>You know what I hate? I hate that we have turned Jesus into a homeboy; an image plastered onto a shirt and sold at a shoe store. I hate that the majority of crosses that hang around necks serve no significant purpose. To some it is a symbol of “luck” – whatever that is – and to some it is the gift that their grandmother gave them. I hate that Jesus is a Sunday-morning-brunch-talk Jesus to most. But, more than anything, the distaste reaches its peak in the fact that we are okay with these things.
I would rather speak on behalf of American’s in stating that we have grown completely accustomed to these images and these mottos regarding Jesus. So much so, that we have missed the overall picture two quotes ago. To be blatantly honest, I fall into this category so often. I felt my conviction one night in church with a guest speaker who spate out the words “Why are we always looking for the next best sermon, the next best worship band and the next best conference to attend?” I left asking myself those questions, because that’s me. Now with Easter here and the reality of it all making its appearance, I sat in a Good Friday service at church, dressed in black and putting my best somber face on, all per the request of Pastor James. Quite different this all was, as most years prior my Good Friday’s were spent, well, not acknowledging it was indeed Good Friday.
So, somberly I sat and service began. I had a good time in worship, thought the bits of acting that came through were done very well and, gosh, we had really awesome worship leaders. Golden voices. Just as I thought it was a wrap, the last act was up and it came to the part where Jesus was to be crucified. On pops this video of this man’s backside, only showing his right shoulder, badly beaten with flesh torn and mangled tissue so vivid that I felt sick. The gashes on His body were minute compared to the sound of His breathing; it was so faint and so fatal. This was Jesus dying. This was the reality of His crucifixion. It wasn’t a picture above a mantle or a universal symbol for Christianity, it was reality for the first time to me. I sat there, silently crying because it felt like I finally reached the end of this enigma I had traced through for so long. The only thing that kept going through my head was “That’s my Lover.” and that’s all I kept telling myself. I heard his faint breaths and knew He was dying for me. And I know, I know this sounds so repetitive to some, but for me it was my basement light clicking on. I know I will never fully understand it, but it felt like a gust of wind to finally have a taste to understand what He did for me, for us, just so I could have a second chance at all of this. I grabbed the wooden cross that hangs on my neck and it felt so different for the first time.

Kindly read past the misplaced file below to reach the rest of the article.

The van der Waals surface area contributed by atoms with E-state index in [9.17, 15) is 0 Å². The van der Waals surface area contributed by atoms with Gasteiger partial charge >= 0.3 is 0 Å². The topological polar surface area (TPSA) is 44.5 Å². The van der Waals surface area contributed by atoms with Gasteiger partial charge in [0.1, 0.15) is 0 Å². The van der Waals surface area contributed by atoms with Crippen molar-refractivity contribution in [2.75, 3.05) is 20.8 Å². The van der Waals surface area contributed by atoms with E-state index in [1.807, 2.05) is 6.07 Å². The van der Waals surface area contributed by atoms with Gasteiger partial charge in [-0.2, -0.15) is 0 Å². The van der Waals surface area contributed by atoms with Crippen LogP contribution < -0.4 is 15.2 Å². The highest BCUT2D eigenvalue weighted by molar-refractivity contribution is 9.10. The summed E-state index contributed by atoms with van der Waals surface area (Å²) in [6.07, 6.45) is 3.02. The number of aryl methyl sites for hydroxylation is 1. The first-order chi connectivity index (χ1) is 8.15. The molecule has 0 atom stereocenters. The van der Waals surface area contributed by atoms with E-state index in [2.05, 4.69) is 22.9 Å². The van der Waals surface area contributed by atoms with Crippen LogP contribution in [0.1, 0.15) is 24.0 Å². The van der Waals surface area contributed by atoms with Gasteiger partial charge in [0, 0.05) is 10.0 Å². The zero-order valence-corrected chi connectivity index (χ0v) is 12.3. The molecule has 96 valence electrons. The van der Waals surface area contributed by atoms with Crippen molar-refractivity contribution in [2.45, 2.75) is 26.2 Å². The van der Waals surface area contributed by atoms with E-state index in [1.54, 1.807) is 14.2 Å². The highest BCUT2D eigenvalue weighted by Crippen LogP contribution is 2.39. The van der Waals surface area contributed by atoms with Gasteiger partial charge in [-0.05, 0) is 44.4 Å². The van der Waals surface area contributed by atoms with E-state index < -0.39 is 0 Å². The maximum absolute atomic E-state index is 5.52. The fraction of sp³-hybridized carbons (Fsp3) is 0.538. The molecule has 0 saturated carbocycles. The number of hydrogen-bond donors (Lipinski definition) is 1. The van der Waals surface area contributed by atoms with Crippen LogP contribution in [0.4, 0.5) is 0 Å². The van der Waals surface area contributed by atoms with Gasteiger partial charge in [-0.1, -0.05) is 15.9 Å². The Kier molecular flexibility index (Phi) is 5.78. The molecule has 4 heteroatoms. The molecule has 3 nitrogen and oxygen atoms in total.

And now I sit in bed with all of these images of what we have made Jesus out to be. How we’ve turned this tragic, yet beautiful deed into a marketing campaign. All He wanted to do was show us how much He loves us and we take it and turn it into a market place. We all know what Jesus thinks about that (“My house will be called a house of prayer, but you are making it a ‘den of robbers'” Matthew 21:13) and I don’t want to be okay with this. In discovering a sacrifice that is real and has weight, we have to refuse to turn it around to glorify us. What He did for us could hold not even a million price tags, and even if they did, they would all have names written on them. You, me and everyone else.
I guess the question is what do I do from here? I cannot physically stop the unconscious believer from wearing their WWJD bracelet while flipping me off. I think I would rather take this as a challenge to myself, even when I want to flip the tables like Jesus. In due time, though, in due time. Overall, I truly am grateful now… the cross around my neck feels heavier with meaning.